CERES Palais, room "Ruhrpott" (4.13)
Focusing on Buddhism and Shamanism in Russia, Mongolia, Central Asia, Tibet, and the Himalayas, the workshop will trace the introduction of Eurocentric secular projects of defining and limiting religion to cultural contexts in which religions, philosophies, and worldviews fundamentally challenge these secular definitions. The categories of “religion” and “secularism” are both products of European modern intellectual history, but they developed out of European perceptions of Christianity and its contrast to non-European “others” and their religions.
Scholarship on secularism and its effects, however, has focused overwhelmingly on monotheistic contexts, largely ignoring the role of secularism and the category of religion in socialist secular projects and non-monotheistic religious traditions. The concept of “religion” was not merely imposed from above. It was appropriated and redefined by Buddhists and Shamanists in the twentieth and twenty-first century creating new hierarchies and stimulating new asymmetrical power relations.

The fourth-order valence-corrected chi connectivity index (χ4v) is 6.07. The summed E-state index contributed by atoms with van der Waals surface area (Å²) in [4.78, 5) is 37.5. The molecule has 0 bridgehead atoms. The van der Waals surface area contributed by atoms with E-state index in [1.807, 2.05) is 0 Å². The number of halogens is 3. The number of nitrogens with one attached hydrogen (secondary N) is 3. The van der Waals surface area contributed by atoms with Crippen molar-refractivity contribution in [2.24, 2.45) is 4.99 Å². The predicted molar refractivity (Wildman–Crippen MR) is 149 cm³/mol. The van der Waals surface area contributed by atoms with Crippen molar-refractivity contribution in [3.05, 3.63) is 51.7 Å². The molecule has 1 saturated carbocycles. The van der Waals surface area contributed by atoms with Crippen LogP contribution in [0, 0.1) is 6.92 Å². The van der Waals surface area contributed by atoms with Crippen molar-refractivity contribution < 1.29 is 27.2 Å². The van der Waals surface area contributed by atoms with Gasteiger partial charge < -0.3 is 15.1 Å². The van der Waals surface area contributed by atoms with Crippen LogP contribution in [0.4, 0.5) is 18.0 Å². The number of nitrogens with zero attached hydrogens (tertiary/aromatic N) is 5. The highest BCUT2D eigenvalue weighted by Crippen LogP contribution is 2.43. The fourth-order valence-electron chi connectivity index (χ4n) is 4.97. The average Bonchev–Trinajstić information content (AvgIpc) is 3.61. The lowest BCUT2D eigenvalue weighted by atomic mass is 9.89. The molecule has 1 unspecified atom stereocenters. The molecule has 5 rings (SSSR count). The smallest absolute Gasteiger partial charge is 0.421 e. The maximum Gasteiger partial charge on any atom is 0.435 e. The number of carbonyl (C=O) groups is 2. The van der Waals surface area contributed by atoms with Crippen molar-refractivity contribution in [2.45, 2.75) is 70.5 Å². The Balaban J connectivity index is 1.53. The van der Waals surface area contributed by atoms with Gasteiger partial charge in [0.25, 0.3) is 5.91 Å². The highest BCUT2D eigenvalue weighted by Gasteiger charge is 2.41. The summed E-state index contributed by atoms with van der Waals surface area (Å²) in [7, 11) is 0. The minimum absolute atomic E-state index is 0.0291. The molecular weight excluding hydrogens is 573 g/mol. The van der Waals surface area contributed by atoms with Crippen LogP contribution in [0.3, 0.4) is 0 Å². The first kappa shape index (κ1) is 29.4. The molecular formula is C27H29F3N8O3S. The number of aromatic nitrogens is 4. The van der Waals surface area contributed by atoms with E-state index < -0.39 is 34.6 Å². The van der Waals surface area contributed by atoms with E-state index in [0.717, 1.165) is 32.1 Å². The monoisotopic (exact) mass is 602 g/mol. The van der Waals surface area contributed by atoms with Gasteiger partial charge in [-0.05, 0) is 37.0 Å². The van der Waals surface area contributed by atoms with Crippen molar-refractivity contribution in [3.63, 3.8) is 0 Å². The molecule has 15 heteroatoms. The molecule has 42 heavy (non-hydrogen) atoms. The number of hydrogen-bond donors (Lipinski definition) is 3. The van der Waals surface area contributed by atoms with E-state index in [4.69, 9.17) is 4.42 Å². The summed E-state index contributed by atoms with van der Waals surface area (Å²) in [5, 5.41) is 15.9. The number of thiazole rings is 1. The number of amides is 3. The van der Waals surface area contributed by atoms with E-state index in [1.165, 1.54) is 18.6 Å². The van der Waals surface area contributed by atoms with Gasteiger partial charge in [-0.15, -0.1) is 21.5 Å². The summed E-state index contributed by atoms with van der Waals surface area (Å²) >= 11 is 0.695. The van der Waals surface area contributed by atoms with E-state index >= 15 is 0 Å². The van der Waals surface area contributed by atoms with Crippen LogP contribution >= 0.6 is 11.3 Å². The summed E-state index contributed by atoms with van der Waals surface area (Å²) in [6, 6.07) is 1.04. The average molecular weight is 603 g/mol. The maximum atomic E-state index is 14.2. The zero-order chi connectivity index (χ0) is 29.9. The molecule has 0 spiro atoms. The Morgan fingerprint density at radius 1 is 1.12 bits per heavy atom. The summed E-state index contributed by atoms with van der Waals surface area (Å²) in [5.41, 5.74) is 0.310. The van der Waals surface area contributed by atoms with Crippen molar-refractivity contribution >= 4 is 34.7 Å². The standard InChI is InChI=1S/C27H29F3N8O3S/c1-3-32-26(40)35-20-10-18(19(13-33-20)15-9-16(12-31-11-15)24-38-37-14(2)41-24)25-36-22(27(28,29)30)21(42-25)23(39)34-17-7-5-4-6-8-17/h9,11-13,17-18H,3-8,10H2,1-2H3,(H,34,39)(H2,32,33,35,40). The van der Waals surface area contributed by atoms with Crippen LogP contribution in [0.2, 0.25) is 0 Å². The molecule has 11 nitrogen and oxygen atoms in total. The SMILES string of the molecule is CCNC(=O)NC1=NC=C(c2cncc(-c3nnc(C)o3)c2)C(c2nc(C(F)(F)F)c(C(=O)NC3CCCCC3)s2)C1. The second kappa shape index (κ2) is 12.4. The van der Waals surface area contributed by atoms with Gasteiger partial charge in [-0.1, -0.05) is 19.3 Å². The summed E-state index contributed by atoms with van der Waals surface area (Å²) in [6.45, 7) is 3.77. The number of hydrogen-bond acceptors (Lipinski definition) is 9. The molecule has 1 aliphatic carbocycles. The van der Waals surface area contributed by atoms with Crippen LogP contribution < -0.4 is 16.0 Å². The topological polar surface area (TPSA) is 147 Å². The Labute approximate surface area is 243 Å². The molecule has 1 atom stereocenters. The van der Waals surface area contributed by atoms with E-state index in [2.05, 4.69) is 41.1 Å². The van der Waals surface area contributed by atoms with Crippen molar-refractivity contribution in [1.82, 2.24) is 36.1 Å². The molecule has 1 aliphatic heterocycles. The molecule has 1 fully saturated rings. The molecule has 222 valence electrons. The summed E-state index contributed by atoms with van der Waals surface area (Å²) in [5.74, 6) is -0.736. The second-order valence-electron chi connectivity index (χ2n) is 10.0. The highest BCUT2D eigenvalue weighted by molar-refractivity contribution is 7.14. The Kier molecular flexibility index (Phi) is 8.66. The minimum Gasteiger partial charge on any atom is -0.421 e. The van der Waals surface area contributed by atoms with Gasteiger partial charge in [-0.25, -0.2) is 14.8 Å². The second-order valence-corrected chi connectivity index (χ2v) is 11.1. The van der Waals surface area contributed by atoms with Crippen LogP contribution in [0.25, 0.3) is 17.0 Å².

Since the early twentieth century Buddhism was increasingly used in the processes of nation-building, while Shamanism was continuously marginalized. The socialist secular project in Siberia, Mongolia, and Central Asia demonstrated attempts to integrate religion into building new states (1920s), rigid anti-religious campaigns (1930s), and the moderate recognition and even support of organized religion (1950s–1980s). In contemporary Mongolia and Siberia, Buddhism has once again been elevated to the status of “national” or “traditional” religion, while in Nepal it
became a marker of one’s subnational ethnic belonging. In view of the expectations about what national or traditional religion is supposed to be, Shamanism remained contested in all four regional contexts, yet became increasingly popular in heterogeneous revival movements defying
both state and religious authority.
Examining the ways in which secular projects intersected with Buddhist and Shamanist religious projects promises to open new perspectives on secularism, socialism, and colonialism. Nikolay Tsyrempilov (Nazarbayev University) will give a keynote lecture.